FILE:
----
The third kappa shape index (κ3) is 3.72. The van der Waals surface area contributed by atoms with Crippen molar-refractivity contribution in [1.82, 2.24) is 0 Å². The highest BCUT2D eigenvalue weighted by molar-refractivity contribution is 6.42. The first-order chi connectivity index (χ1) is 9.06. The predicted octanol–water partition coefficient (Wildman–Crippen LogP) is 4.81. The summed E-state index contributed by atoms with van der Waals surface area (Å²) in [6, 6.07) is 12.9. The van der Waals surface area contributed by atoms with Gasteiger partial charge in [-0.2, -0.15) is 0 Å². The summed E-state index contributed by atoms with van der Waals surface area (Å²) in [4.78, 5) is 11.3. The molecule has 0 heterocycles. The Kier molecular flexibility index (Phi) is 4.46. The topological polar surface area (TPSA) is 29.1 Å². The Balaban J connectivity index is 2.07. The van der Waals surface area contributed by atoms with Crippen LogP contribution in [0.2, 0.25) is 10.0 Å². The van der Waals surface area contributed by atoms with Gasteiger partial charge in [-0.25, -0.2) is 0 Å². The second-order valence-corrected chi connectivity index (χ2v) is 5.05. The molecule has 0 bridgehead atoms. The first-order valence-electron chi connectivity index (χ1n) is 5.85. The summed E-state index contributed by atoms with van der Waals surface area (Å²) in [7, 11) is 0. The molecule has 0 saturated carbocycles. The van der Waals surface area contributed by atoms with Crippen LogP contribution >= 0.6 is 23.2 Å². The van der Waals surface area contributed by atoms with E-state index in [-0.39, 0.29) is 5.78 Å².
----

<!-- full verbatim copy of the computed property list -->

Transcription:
The third kappa shape index (κ3) is 3.72. The van der Waals surface area contributed by atoms with Crippen molar-refractivity contribution in [1.82, 2.24) is 0 Å². The highest BCUT2D eigenvalue weighted by molar-refractivity contribution is 6.42. The first-order chi connectivity index (χ1) is 9.06. The predicted octanol–water partition coefficient (Wildman–Crippen LogP) is 4.81. The summed E-state index contributed by atoms with van der Waals surface area (Å²) in [6, 6.07) is 12.9. The van der Waals surface area contributed by atoms with Gasteiger partial charge in [-0.2, -0.15) is 0 Å². The summed E-state index contributed by atoms with van der Waals surface area (Å²) in [4.78, 5) is 11.3. The molecule has 0 heterocycles. The Kier molecular flexibility index (Phi) is 4.46. The topological polar surface area (TPSA) is 29.1 Å². The Balaban J connectivity index is 2.07. The van der Waals surface area contributed by atoms with Crippen LogP contribution in [0.2, 0.25) is 10.0 Å². The van der Waals surface area contributed by atoms with Gasteiger partial charge in [-0.25, -0.2) is 0 Å². The second-order valence-corrected chi connectivity index (χ2v) is 5.05. The molecule has 0 bridgehead atoms. The first-order valence-electron chi connectivity index (χ1n) is 5.85. The summed E-state index contributed by atoms with van der Waals surface area (Å²) in [7, 11) is 0. The molecule has 0 saturated carbocycles. The van der Waals surface area contributed by atoms with Crippen LogP contribution >= 0.6 is 23.2 Å². The van der Waals surface area contributed by atoms with E-state index in [-0.39, 0.29) is 5.78 Å².